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I've got an FM25L16 FRAM part in a board design.

For a new part from the manufacturer, what are the initial data values? All 0x00, or all 0xFF, or other? I can't see any documentation of that in the datasheet I've got.

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    \$\begingroup\$ I'd recommend not assuming. Just initialize. \$\endgroup\$ – jonk Jun 12 '19 at 6:58
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FRAM does not need a pre-erase cycle like FLASH based memory. The default value is undefined unless the manufacturer specifies otherwise.

You should always initialize the memory before use.

Usually the storage format considers the values 0x00 and 0xFF to be invalid, to prevent accepting the erased state of any memory as correct value.

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If memory is reliably initialized to some value, then that would be a feature a manufacturer would most definitely put in their data sheets.

If it's not in the data sheet, it's not something that a manufacturer will guarantee (and which might either simply never be the case, or subject to change at no notice, e.g. when the memory testing routine changes).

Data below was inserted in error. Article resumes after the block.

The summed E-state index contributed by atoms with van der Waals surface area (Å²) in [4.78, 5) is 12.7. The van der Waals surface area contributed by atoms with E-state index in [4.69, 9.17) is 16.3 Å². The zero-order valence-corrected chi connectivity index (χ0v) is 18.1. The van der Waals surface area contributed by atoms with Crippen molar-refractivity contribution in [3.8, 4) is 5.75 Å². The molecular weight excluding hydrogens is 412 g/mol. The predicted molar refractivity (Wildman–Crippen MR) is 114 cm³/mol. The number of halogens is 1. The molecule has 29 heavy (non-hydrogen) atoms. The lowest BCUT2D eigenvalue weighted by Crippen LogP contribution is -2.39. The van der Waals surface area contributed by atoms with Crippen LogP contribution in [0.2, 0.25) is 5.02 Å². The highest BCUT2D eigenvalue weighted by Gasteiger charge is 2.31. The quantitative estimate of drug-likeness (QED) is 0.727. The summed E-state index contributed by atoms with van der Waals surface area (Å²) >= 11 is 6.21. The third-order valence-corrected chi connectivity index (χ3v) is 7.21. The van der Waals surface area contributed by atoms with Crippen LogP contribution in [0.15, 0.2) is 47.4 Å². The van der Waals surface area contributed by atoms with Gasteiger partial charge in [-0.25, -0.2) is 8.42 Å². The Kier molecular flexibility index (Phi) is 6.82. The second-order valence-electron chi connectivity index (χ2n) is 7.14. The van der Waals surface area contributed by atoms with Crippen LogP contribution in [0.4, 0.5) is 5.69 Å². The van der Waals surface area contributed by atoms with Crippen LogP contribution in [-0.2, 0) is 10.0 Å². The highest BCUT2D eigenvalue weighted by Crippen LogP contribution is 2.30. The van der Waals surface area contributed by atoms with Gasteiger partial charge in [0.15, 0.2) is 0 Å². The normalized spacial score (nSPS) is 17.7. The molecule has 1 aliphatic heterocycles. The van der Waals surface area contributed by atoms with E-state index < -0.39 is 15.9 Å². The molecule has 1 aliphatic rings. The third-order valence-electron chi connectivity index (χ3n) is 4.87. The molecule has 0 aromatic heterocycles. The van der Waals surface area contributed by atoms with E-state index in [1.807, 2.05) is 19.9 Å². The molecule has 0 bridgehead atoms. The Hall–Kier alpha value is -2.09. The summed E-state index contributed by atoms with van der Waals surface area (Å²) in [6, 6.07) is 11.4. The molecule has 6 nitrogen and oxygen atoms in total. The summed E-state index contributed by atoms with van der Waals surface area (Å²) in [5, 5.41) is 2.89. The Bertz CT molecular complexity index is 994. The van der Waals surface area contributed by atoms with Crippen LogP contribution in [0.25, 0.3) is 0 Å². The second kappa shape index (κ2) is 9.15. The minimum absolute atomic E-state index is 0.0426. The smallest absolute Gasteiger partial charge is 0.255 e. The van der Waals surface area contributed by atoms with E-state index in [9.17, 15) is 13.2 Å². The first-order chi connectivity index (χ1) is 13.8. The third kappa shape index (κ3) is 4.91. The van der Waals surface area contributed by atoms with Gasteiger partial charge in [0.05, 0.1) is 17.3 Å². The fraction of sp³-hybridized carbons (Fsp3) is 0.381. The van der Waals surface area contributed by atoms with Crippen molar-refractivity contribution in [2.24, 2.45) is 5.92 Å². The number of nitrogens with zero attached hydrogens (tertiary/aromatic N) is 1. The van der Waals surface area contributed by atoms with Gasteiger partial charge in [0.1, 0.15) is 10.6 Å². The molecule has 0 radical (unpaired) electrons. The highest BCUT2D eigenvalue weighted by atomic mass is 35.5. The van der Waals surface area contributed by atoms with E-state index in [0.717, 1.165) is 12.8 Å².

If it's not guaranteed to be in a certain state, you can't rely on it being in a certain state, and would just have to initialize it yourself.

Unless you're in a very power-constrained environment, this isn't a bad thing. You don't have to do that initialization as a production step! Instead:

I assume you're going to attach that memory to some microcontroller. Simply reserve some specific memory area to contain an "unlikely" value – for example, just 4 random bits that you hardcode into your MCU firmware. Your microcontroller reads that area, and if these bytes are there, it knows, the memory is initialized. If it's not, it initializes it – since the datasheet promises "no wait states during writes", and the thing supports SPI at 20 MHz, initializing the whole 2048 B would take about 0.1 ms.

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